Below is the abstract of this this 2015 paper by Robert Pollin and Jeannette Wicks-Lim. (HT Walter Williams) It is an ideal justification for my insistence that academics who demand that the state raise the minimum wage put their own money where their mouths are before any of the rest of us pay these academics any attention.
ABSTRACT: This paper considers the extent to which U.S. fast-food businesses could adjust to an increase in the federal minimum wage from its current level of $7.25 per hour to $15 an hour without having to resort to reducing their workforces. We consider this issue through a set of simple illustrative exercises, whereby the U.S. raises the federal minimum wage in two steps over four years, first to $10.50 within one year, then to $15 after three more years. We conclude that the fast-food industry could absorb the increase in its overall wage bill without resorting to cuts in their employment levels at any point over this four-year adjustment period. Rather, we find that the fast-food industry could fully absorb these wage bill increases through a combination of turnover reductions; trend increases in sales growth; and modest annual price increases over the four-year period. Working from the relevant existing literature, our results are based on a set of reasonable assumptions on fast-food turnover rates; the price elasticity of demand within the fast-food industry; and the underlying trend for sales growth in the industry. We also show that fast-food firms would not need to lower their average profit rate during this adjustment period. Nor would the fast-food firms need to reallocate funds generated by revenues away from any other area of their overall operations, such as marketing.
The authors are above not doing economics, properly speaking. Instead, they offer business advice – or, rather, present themselves as possessing knowledge and information that is salable as business advice. The authors write as if they are management or business-operations consultants rather than economists. Pollin and Wicks-Lim here implicitly assert that their information on the details the state of the market and their knowledge of the particulars of how to run actual, real-world businesses are so real, full, and trustworthy that we should accept their conclusion that higher minimum wages will not cause businesses to change their operations in ways that result in fewer hours of paid work for low-skilled workers.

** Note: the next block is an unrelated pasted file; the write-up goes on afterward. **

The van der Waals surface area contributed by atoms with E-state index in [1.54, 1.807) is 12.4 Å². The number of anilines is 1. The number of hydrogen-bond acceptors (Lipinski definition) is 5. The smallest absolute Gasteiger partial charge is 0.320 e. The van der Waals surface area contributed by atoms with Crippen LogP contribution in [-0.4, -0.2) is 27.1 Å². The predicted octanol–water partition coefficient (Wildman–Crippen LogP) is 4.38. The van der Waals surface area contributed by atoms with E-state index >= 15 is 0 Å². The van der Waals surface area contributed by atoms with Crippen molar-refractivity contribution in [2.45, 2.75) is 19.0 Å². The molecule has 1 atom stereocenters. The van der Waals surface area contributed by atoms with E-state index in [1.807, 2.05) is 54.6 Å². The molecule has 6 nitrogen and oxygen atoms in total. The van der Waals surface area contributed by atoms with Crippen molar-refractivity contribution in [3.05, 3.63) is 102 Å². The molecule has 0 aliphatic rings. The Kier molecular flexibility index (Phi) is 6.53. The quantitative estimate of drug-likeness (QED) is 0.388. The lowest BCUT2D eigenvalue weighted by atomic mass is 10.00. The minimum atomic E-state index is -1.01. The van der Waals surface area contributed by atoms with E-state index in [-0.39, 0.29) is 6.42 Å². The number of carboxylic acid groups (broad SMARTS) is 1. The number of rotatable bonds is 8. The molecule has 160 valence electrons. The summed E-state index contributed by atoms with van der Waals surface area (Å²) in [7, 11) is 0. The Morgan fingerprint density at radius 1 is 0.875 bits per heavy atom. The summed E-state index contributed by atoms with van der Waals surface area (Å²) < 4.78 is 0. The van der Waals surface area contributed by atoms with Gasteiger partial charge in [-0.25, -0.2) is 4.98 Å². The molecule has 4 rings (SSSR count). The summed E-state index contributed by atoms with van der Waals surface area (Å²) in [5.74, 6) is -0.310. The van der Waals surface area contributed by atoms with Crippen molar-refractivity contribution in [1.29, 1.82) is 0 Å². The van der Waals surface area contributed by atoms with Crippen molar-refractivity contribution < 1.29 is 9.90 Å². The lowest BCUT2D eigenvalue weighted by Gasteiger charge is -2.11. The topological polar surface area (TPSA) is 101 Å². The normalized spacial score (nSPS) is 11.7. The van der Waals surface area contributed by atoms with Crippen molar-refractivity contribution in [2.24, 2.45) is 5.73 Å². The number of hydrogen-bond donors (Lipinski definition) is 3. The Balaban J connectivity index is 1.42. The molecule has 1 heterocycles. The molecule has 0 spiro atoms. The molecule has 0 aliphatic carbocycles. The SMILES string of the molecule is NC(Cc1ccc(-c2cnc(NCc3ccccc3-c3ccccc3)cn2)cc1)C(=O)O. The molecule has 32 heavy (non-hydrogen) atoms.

Indeed, the trust that we are asked to put in Pollin’s and Wicks-Lim’s alleged business acumen is so high that we are supposed to accept their conclusions as justification to unleash the force of the state to alter the actual, real-world business decisions of actual, real-world people who are actually operating – with their own actual money – in actual, real-world markets.
When I call on certain minimum-wage advocates – specifically, those advocates who justify minimum wages with the assertion that there are unexploited profits to be had, or to be fully protected, in actual, real-world markets – to put their own money where their mouths are by entering markets to give evidence of the soundness of their beliefs, I don’t really expect them to do so. Minimum-wage advocates such as Daniel Kuehn and other academics, pundits, and politicians who make such assertions about real-world markets are, I’m sure, too unskilled, too uninformed, too incompetent, and too cowardly – as am I and most other academics – actually to compete in real-world markets. The difference between me and others like me (such as Walter Williams, Deirdre McCloskey, Matt Zwolinski, Pete Boettke, Steve Horwitz, David Henderson, Mark Perry, Bob Murphy, Liya Palagashvili, Alex Tabarrok, etc.) is that we know that we know too little about the prevailing details of real-world markets and of how to run businesses to presume that we should advise the state to use force to change market arrangements.
Put a bit differently, it’s okay for someone to profess to possess good knowledge about the details of existing, real-world markets. It’s not okay, however, for that someone to assert, on one hand, that his or her professed knowledge is so reliable that it suffices as the basis for forcing others to act as if that knowledge is accurate but, on the other hand, that his or her knowledge is so unreliable – or so detached from a person who can act competently in real-world business settings – that he or she dare not act on it voluntarily. And it’s especially galling when these people who demand that we trust their professed knowledge as guides for how to force other people to act get indignant when it is suggested to them that they should act voluntarily upon the unique knowledge that they profess so confidently to possess.